i got a little embarrassed, going back and dredging through my book, and finding a few typos and repeated poems, and ones that were too true to life, or said stuff i really didn't want to say. i've got my work cut out for me, as i make it a little bigger and do the research to fill in the gaps. i brought out all my angst about the haiku itself: how the haiku community has rejected 5-7-5, almost universally, but i haven't; how i want it to fit together as a body but don't know exactly how that will look (right now they're alphabetical, alabama first, and boy that's a bit of a push, going straight into alabama and from there to alaska, arizona and arkansas...california is still on that first page too, but connecticut has been pushed off by my little poster advertisement for the reading itself, so i could conceivably make that first page include whatever i wanted, and force people to delve in to really get it all). i'm talking the web version here, which has typos of its own and dead links and needs a little work too. getting it all into the light of day was, overall, quite good for me, but i'm now thinking, hustle & i can get another version out pretty quick here, one that would have more of the newer, better stuff.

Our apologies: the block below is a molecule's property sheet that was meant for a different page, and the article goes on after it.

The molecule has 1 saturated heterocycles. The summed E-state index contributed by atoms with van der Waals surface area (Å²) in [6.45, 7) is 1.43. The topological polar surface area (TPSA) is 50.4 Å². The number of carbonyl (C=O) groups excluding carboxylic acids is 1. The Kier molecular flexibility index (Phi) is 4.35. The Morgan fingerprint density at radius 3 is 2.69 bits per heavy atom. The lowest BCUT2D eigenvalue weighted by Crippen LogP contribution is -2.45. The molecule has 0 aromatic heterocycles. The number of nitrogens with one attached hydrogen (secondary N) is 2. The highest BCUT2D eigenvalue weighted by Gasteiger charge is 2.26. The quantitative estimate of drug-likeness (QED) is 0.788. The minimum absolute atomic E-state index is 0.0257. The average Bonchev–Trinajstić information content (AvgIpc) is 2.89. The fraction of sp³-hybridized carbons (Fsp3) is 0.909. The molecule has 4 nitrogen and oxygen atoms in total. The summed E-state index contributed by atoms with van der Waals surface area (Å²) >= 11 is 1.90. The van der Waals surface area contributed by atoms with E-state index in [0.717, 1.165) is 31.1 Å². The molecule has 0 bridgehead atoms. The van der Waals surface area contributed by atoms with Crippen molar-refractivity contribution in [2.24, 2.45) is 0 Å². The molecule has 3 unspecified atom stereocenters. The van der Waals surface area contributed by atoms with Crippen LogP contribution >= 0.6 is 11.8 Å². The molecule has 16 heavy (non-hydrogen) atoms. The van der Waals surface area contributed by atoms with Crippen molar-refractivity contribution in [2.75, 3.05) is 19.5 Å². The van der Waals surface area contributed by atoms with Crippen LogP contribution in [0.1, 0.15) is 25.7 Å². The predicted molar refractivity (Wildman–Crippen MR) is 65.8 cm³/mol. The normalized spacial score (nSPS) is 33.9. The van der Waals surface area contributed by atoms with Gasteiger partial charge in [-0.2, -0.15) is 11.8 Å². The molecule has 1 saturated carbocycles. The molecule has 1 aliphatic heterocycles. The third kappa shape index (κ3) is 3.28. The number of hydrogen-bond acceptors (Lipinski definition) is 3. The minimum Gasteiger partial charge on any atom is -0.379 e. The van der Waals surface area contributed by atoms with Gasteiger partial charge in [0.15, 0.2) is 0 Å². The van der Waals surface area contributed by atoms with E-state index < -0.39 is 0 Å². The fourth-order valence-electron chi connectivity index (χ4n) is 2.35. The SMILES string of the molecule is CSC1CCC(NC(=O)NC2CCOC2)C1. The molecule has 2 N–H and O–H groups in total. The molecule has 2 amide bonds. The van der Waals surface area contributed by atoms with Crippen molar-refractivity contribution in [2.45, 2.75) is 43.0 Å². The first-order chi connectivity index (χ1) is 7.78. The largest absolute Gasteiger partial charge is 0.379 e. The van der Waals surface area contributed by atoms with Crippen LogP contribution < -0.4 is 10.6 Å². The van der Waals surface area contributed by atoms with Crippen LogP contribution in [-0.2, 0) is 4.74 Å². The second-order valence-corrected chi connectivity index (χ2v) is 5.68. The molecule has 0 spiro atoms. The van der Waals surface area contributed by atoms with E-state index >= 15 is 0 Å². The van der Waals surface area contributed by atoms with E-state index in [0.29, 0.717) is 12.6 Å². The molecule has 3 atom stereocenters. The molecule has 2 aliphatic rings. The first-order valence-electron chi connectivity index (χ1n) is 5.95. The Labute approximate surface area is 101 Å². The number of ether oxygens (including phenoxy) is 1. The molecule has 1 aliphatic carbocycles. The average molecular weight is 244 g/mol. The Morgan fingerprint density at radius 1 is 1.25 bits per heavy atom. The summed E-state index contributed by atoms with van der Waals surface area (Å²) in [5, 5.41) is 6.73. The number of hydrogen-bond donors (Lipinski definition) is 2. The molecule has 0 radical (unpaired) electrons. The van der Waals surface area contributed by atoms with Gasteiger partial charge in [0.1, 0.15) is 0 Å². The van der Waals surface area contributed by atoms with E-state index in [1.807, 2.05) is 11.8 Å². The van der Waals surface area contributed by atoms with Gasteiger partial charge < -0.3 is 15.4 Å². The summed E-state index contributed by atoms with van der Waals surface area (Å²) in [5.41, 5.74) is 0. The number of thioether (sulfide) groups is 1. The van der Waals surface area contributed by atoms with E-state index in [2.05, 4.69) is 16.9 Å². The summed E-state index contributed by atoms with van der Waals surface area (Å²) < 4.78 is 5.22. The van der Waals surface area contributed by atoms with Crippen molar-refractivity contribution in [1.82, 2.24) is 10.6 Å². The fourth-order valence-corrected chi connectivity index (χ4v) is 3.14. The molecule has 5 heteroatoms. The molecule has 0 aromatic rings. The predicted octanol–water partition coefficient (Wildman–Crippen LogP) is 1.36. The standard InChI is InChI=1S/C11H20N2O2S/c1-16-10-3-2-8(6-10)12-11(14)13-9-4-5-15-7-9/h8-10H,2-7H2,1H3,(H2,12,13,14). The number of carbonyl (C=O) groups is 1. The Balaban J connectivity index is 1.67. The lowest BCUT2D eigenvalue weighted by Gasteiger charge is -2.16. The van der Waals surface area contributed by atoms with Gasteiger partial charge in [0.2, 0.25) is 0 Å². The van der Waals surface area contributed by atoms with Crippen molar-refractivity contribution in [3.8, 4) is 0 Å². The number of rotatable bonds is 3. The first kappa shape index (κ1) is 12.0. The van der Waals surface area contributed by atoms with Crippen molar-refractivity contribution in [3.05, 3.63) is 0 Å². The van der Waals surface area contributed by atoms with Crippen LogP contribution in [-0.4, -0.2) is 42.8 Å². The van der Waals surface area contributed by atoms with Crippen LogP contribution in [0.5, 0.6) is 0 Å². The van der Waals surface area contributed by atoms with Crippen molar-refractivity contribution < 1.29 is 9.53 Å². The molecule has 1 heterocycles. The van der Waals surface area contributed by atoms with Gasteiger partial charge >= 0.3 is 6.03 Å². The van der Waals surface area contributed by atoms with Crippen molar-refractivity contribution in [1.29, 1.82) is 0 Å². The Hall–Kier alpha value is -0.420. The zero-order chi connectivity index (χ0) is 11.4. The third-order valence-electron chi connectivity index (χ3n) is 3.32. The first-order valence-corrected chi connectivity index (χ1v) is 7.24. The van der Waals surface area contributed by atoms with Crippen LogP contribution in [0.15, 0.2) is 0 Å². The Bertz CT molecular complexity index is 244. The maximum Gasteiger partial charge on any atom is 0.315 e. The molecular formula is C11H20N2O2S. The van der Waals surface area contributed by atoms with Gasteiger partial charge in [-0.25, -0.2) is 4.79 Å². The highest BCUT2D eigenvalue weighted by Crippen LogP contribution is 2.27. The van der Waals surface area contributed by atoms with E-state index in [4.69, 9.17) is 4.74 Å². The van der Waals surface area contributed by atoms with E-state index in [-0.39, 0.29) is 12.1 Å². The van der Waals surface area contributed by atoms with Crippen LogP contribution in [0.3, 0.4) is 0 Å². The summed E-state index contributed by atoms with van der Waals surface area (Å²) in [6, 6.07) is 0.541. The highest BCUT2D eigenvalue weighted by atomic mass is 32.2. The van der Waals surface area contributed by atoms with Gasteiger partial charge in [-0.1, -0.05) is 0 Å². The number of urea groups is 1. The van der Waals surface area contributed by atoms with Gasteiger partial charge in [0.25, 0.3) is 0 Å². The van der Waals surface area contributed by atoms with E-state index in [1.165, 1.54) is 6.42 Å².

that's assuming it's getting better and not spiraling downward into the muddled fuzzy golden memory of a guy who's way too busy and ever farther from the moments that actually made up that journey. it's another thing i learned, and my son told me later about having to go back to work immediately, and crossing the train tracks in front of a train so i reprimanded him about the inherent danger of stepping by those rails at night right in front of a train that can't or won't stop if you happen to get stuck. but he's nineteen, fortunately respectful and taking my advice but almost certainly not following it. one of the things i said as i belted out my train set was, they're always going faster than they look, they're actually quite dangerous, and it was a love holiday & people had love poems, but i loved trains so i had train poems.